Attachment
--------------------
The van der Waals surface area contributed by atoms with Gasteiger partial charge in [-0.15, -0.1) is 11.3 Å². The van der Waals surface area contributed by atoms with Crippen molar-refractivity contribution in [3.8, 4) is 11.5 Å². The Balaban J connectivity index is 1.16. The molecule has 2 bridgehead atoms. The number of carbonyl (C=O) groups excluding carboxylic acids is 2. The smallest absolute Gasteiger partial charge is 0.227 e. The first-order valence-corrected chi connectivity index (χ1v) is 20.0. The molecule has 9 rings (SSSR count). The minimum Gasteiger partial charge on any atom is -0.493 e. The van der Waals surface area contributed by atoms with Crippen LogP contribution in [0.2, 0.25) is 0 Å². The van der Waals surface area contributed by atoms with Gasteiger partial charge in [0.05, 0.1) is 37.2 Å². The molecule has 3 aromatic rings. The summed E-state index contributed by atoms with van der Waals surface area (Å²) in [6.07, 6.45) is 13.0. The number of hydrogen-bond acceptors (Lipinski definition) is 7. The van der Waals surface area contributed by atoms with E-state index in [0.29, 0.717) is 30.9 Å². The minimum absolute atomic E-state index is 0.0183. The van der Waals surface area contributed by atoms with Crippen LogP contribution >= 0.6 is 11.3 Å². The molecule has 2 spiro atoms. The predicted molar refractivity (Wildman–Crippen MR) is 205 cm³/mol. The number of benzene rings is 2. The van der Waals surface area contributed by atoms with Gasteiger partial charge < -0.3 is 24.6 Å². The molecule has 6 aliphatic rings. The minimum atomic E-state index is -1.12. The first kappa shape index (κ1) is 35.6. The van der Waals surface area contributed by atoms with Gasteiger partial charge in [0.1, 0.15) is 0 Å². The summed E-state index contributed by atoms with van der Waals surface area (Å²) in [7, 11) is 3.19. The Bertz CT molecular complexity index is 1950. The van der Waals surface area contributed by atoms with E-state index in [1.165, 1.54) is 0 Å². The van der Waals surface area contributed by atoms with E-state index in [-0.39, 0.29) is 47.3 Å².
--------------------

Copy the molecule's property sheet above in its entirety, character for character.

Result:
The van der Waals surface area contributed by atoms with Gasteiger partial charge in [-0.15, -0.1) is 11.3 Å². The van der Waals surface area contributed by atoms with Crippen molar-refractivity contribution in [3.8, 4) is 11.5 Å². The Balaban J connectivity index is 1.16. The molecule has 2 bridgehead atoms. The number of carbonyl (C=O) groups excluding carboxylic acids is 2. The smallest absolute Gasteiger partial charge is 0.227 e. The first-order valence-corrected chi connectivity index (χ1v) is 20.0. The molecule has 9 rings (SSSR count). The minimum Gasteiger partial charge on any atom is -0.493 e. The van der Waals surface area contributed by atoms with Crippen LogP contribution in [0.2, 0.25) is 0 Å². The van der Waals surface area contributed by atoms with Gasteiger partial charge in [0.05, 0.1) is 37.2 Å². The molecule has 3 aromatic rings. The summed E-state index contributed by atoms with van der Waals surface area (Å²) in [6.07, 6.45) is 13.0. The number of hydrogen-bond acceptors (Lipinski definition) is 7. The van der Waals surface area contributed by atoms with E-state index in [0.29, 0.717) is 30.9 Å². The minimum absolute atomic E-state index is 0.0183. The van der Waals surface area contributed by atoms with Crippen LogP contribution >= 0.6 is 11.3 Å². The molecule has 2 spiro atoms. The predicted molar refractivity (Wildman–Crippen MR) is 205 cm³/mol. The number of benzene rings is 2. The van der Waals surface area contributed by atoms with Gasteiger partial charge < -0.3 is 24.6 Å². The molecule has 6 aliphatic rings. The minimum atomic E-state index is -1.12. The first kappa shape index (κ1) is 35.6. The van der Waals surface area contributed by atoms with Gasteiger partial charge in [0.1, 0.15) is 0 Å². The summed E-state index contributed by atoms with van der Waals surface area (Å²) in [7, 11) is 3.19. The Bertz CT molecular complexity index is 1950. The van der Waals surface area contributed by atoms with E-state index in [1.165, 1.54) is 0 Å². The van der Waals surface area contributed by atoms with E-state index in [-0.39, 0.29) is 47.3 Å².